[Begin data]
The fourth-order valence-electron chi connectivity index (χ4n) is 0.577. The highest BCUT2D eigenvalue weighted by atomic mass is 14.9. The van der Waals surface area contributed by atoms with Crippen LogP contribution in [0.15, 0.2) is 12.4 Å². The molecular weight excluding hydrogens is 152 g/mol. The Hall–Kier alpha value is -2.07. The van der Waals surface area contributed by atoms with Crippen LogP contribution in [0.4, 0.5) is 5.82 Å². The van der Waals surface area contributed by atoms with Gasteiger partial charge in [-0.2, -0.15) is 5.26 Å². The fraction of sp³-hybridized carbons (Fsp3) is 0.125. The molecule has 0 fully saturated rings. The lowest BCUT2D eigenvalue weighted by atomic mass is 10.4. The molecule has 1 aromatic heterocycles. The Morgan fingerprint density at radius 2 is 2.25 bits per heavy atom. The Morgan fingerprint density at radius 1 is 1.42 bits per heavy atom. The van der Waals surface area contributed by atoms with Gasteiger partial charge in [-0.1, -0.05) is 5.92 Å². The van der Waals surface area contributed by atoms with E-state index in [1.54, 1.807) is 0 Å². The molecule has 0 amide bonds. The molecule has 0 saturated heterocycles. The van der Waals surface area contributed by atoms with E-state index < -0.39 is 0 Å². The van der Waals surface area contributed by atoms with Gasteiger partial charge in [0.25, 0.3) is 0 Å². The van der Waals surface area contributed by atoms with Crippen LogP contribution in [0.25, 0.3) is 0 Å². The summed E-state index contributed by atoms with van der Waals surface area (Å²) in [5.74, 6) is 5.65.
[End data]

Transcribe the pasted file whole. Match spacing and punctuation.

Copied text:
The fourth-order valence-electron chi connectivity index (χ4n) is 0.577. The highest BCUT2D eigenvalue weighted by atomic mass is 14.9. The van der Waals surface area contributed by atoms with Crippen LogP contribution in [0.15, 0.2) is 12.4 Å². The molecular weight excluding hydrogens is 152 g/mol. The Hall–Kier alpha value is -2.07. The van der Waals surface area contributed by atoms with Crippen LogP contribution in [0.4, 0.5) is 5.82 Å². The van der Waals surface area contributed by atoms with Gasteiger partial charge in [-0.2, -0.15) is 5.26 Å². The fraction of sp³-hybridized carbons (Fsp3) is 0.125. The molecule has 0 fully saturated rings. The lowest BCUT2D eigenvalue weighted by atomic mass is 10.4. The molecule has 1 aromatic heterocycles. The Morgan fingerprint density at radius 2 is 2.25 bits per heavy atom. The Morgan fingerprint density at radius 1 is 1.42 bits per heavy atom. The van der Waals surface area contributed by atoms with Gasteiger partial charge in [-0.1, -0.05) is 5.92 Å². The van der Waals surface area contributed by atoms with E-state index in [1.54, 1.807) is 0 Å². The molecule has 0 amide bonds. The molecule has 0 saturated heterocycles. The van der Waals surface area contributed by atoms with E-state index < -0.39 is 0 Å². The van der Waals surface area contributed by atoms with Gasteiger partial charge in [0.25, 0.3) is 0 Å². The van der Waals surface area contributed by atoms with Crippen LogP contribution in [0.25, 0.3) is 0 Å². The summed E-state index contributed by atoms with van der Waals surface area (Å²) in [5.74, 6) is 5.65.